2. MHD models and scaling laws
The plasma flow in a comet can be described by the equations of ideal magnetohydrodynamics (MHD) with source terms (see e.g. Schmidt & Wegmann 1982; Wegmann 1995). One can combine the gas production rate G, the outflow velocity w from the nucleus, the mean mass of a cometary particle, the ionisation rate and the solar wind mass flux to an interaction length scale
which determines the size of the region where the solar wind interacts with the comet.
We adopt a coordinate system centered at the nucleus with x pointing towards the Sun. The y axis is so that the interplanetary magnetic field (IMF) is parallel to the xy-plane, which we call the IMF plane. The xz-plane is called the 'perpendicular plane'. Mass density , number density n and velocity are normalized by the corresponding solar wind quantities and to
When the spatial coordinate is measured in units of , and time t is counted in units then under certain simplifying assumptions which are detailed in the paper by Wegmann et al. (1999), the equations governing the cometary plasma flow, rewritten in the normalized variables of (2), reduce to equations which do not contain any further parameters.
The main consequence of this is a scaling law : All physical quantities scale with the corresponding solar wind quantities, all lengths scale with the interaction scale length , and time intervals scale with . This scaling can be used to derive from observations information about the comet (in particular the production rate G) and the solar wind (Wegmann et al. 1999 , 2000).
In this paper we are mainly interested in the brightness which is directly proportional to the column density of cometary ions. We recall (Wegmann 1995) that the density and the column density of cometary ions scale like
with functions and which are independent of the solar wind and of the cometary parameters. It has been demonstrated by Wegmann et al. (1999) that along a line through the nucleus perpendicular to the sun-comet line,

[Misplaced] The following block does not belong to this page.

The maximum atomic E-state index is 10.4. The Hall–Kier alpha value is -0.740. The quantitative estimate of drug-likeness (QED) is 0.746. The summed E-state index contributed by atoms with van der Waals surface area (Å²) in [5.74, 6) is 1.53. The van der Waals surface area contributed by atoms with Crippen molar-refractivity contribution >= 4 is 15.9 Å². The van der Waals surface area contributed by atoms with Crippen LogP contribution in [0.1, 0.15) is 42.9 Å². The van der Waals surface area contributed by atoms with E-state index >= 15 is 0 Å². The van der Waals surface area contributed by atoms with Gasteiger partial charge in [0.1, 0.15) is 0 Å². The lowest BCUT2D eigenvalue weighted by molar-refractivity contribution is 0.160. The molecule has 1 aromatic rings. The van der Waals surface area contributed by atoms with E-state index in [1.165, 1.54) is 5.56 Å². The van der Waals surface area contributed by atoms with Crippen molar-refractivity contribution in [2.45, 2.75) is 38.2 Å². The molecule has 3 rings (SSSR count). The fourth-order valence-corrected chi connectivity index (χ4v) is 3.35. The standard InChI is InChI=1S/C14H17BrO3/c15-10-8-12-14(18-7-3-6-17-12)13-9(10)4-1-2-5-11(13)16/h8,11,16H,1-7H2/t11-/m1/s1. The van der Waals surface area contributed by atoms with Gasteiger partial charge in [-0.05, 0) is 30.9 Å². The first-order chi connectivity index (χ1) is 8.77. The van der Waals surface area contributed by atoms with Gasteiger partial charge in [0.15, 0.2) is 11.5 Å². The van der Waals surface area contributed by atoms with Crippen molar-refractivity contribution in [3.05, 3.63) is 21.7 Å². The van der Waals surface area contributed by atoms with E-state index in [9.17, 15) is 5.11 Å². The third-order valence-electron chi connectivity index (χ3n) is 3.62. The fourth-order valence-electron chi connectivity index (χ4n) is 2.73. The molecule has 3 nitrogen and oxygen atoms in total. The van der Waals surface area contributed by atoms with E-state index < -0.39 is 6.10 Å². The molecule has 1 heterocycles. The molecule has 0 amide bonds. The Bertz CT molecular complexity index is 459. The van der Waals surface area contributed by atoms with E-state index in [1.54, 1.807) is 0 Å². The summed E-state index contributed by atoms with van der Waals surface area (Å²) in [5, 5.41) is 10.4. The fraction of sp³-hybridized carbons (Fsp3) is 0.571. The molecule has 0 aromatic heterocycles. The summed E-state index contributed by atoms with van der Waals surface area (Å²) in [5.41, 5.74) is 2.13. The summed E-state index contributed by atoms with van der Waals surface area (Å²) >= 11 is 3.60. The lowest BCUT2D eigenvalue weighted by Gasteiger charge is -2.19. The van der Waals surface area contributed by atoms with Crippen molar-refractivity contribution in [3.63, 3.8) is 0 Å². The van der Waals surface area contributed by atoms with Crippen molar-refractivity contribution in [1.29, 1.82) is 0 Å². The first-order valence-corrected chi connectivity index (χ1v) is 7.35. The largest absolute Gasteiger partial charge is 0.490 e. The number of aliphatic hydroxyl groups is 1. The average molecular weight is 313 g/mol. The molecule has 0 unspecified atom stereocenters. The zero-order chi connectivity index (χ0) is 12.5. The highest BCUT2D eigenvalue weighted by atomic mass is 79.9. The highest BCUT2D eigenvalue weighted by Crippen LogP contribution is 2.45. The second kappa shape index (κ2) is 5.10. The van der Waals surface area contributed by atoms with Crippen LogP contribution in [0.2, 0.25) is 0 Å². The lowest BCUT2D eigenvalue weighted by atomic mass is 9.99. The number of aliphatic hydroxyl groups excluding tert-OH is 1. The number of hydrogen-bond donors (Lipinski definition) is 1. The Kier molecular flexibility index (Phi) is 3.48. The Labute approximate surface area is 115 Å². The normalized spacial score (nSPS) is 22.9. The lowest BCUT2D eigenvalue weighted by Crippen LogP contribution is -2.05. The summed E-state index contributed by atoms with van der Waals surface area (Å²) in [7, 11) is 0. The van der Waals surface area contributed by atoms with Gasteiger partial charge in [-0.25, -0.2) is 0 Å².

vary like the inverse of the dynamic pressure of the solar wind when all other parameters are kept fixed.
We have calculated models with parameters listed in Table 1. The parameters labeled 'slow1' and 'fast1' are for slow and fast solar wind data taken from Gosling et al. (1978), Fig. 2, eight hours before and after the interface of a corotating interaction region (CIR). The data 'big1' are for a big Halley type comet with solar wind data taken from Gosling et al. (1978), Fig. 1, two days before a CIR. The data 'slow2' and 'fast2' are for the oblique shock model (S4) calculated by Wegmann (1995). We calculate all models with photo-ionisation only, with a constant rate s-1, an outflow speed km/s, and a mean mass amu of a cometary molecule or atom. Only the shock model is calculated with the effect of charge exchange included (Wegmann 1995).
The small models and s-1 are calculated on a grid which covers 300 000 km in front of the nucleus and to the sides, and 700 000 km along the tail. The big comet with s-1 is modeled on a grid five times as large.
We use the same numerical method as in our previous paper (Wegmann 1995). The code is based on a second order Godunov method using an approximate Riemann solver for the MHD equations. Spurious magnetic monopoles generated by numerical errors are removed in each time step (Schmidt-Voigt 1989). The code is able to capture shocks. The flow is calculated on a non equidistant grid with finest resolution of 8000 km near the nucleus for the small models. Advanced codes (e.g. Gombosi et al.1994) for the solar wind - comet interaction use also second order Godunov methods with an approximate Riemann solver. Adaptive grid refinement improves the accuracy of stationary models. These codes have not yet been used for time-dependent calculations.
© European Southern Observatory (ESO) 2000
Online publication: June 8, 2000